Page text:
There are also many programs run by the government and international charities that focus on sexual and reproductive health, but according to Sekyiamah, those programs tend to ignore pleasure.
“Within the international development discourse, whenever African women’s sexual and reproductive health is mentioned, they are spoken about as vectors of disease, or the conversation is about needing to control the fertility of African women,” she says.
“This discourse leaves out so much, specifically, the importance of African women controlling their own bodies. Pleasure is connected to well-being and so comprehensive sex education is essential to a woman’s full development. If you don’t have control over your body, what can you really have control over?”
Kobby Ankomah-Graham has been part of the Adventures community since the blog launched, and he has spoken on discussion panels alongside Sekyiamah, focusing on the role of men and boys.
Born to Ghanaian parents and raised partly in the UK but settled in Ghana, Ankomah-Graham lectures at the Accra campus of American higher education institution, Webster University.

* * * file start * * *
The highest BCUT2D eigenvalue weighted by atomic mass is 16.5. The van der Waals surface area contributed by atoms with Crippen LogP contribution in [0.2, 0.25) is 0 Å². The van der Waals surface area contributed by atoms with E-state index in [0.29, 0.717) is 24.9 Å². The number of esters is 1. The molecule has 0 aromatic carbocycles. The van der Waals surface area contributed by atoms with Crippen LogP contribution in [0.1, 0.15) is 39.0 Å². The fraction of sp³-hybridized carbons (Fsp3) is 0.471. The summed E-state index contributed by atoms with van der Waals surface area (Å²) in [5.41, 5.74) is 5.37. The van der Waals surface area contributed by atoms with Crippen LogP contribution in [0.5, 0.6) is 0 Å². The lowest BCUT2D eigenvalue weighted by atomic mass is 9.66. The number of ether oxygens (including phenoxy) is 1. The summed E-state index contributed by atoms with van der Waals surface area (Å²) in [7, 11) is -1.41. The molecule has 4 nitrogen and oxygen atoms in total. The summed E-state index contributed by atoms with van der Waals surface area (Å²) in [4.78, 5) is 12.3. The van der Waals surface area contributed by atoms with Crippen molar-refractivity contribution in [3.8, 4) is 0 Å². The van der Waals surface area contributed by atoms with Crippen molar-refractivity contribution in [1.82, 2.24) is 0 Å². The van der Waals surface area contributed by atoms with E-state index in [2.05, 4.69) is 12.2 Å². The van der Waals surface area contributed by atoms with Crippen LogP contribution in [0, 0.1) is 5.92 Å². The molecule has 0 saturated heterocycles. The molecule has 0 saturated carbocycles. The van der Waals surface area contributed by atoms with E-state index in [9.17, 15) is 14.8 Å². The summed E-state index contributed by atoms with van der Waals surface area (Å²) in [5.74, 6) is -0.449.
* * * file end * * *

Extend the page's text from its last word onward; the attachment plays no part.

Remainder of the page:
He’s also written about how much gender roles are changing and how young Ghanaian men seem unprepared for a new, more equal reality.
“When you’re privileged and that privilege is taken away, you count that (as) oppression,” he says.
“Boys feel hard done by gender equality. Divorce rates are rising in Ghana and one of the reasons is the intransigence of men.”
Ankomah-Graham draws on his own personal experience to act as a role model, or at least a conversation starter.
“I have a father who has had an interesting life when it comes to women: 12 kids, eight women and four wives. But I’m also the child of a women’s rights activist (anti-female genital mutilation campaigner Efua Dorkenoo OBE),” he says.